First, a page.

Boivie to Romney: “spend less money and keep quiet”
In a web log post titled Mitt Romney receiving negative returns on investment, the estimable Ethan Boivie argues persausively:
After starting out as the top Republican fundraiser (before Rudy Giuliani was fully in the race), Mitt Romney’s star has continued to fall, and donors to his campaign may feel their contributions would have been better invested in junk bonds.
Romney has been spending huge amounts of money on his presidential campaign, and at a clip faster than he has been able to raise it. The spending has been so prolific that he has had to lend his campaign nearly $9 million. Not that he can’t afford it, or that spending money is a bad thing, but one would hope, or even expect, that such spending would improve the fortunes of a candidate. Not so in Romney’s case. To the contrary, it seems the more he has spent, and the more people his message reaches, the further down the polls he slips. Granted, he did have some good showings in Iowa and New Hampshire, but on a national level he is performing horribly: trailing soon-to-announce-he-is-running Fred Thompson and soon-to-announce-he-is-no-longer-running John McCain.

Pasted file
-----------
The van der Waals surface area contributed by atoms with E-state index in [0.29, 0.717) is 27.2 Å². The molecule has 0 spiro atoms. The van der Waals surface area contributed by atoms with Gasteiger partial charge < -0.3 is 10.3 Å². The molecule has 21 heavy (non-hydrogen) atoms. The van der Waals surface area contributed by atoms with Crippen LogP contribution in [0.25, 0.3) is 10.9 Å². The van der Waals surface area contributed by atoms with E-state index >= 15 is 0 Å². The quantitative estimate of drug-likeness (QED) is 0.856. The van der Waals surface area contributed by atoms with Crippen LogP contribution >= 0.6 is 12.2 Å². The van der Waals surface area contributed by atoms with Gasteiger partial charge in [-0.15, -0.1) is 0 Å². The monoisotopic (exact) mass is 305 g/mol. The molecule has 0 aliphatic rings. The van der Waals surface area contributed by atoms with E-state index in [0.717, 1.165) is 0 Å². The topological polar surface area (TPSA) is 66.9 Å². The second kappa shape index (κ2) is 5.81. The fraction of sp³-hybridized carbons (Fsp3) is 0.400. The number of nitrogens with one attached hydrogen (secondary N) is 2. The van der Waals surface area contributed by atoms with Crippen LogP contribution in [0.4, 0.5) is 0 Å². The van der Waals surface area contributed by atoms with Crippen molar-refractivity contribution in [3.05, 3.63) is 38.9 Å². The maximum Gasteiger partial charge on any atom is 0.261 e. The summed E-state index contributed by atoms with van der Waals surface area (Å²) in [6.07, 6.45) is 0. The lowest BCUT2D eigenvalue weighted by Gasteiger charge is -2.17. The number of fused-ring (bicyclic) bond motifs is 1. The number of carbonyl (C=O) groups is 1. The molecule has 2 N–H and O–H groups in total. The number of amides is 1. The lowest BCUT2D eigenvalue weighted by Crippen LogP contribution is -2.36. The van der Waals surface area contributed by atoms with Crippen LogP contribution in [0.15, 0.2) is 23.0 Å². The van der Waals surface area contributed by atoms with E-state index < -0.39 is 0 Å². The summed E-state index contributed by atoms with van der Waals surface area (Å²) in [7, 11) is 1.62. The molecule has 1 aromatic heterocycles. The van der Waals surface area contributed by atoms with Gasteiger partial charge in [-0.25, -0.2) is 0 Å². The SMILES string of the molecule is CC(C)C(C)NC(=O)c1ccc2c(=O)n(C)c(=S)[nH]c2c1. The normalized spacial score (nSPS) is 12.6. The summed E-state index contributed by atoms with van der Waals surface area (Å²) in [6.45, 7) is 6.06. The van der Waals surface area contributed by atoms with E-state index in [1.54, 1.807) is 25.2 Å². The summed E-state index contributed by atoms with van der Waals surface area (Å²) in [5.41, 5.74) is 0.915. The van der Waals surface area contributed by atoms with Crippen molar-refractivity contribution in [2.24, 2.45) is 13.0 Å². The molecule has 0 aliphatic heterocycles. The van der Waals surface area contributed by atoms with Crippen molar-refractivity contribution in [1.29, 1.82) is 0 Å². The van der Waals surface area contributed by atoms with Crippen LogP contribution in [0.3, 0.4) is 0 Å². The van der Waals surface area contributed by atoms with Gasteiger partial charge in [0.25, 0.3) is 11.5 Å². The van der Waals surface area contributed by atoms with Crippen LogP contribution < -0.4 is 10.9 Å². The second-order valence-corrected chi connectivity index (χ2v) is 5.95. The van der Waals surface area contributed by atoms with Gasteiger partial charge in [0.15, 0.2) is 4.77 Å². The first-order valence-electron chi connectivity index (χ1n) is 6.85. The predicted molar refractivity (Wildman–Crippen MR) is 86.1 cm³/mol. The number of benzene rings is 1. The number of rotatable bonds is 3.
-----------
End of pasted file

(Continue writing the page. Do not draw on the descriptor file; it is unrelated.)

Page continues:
Romney’s negative returns are intriguing. One possible explanation is that as people learn more about Romney, they learn about the various conflicting positions he has taken with himself, and voters are sure to disagree with at least one of his positions on a particular issue. So perhaps the best strategy for Romney would be to spend less money and keep quiet, and then maybe he’ll bounce back in the polls … more (Emphasis ours.)
Just so. And you heard it here first: Willard Milton Romney and the law of diminishing marginal returns.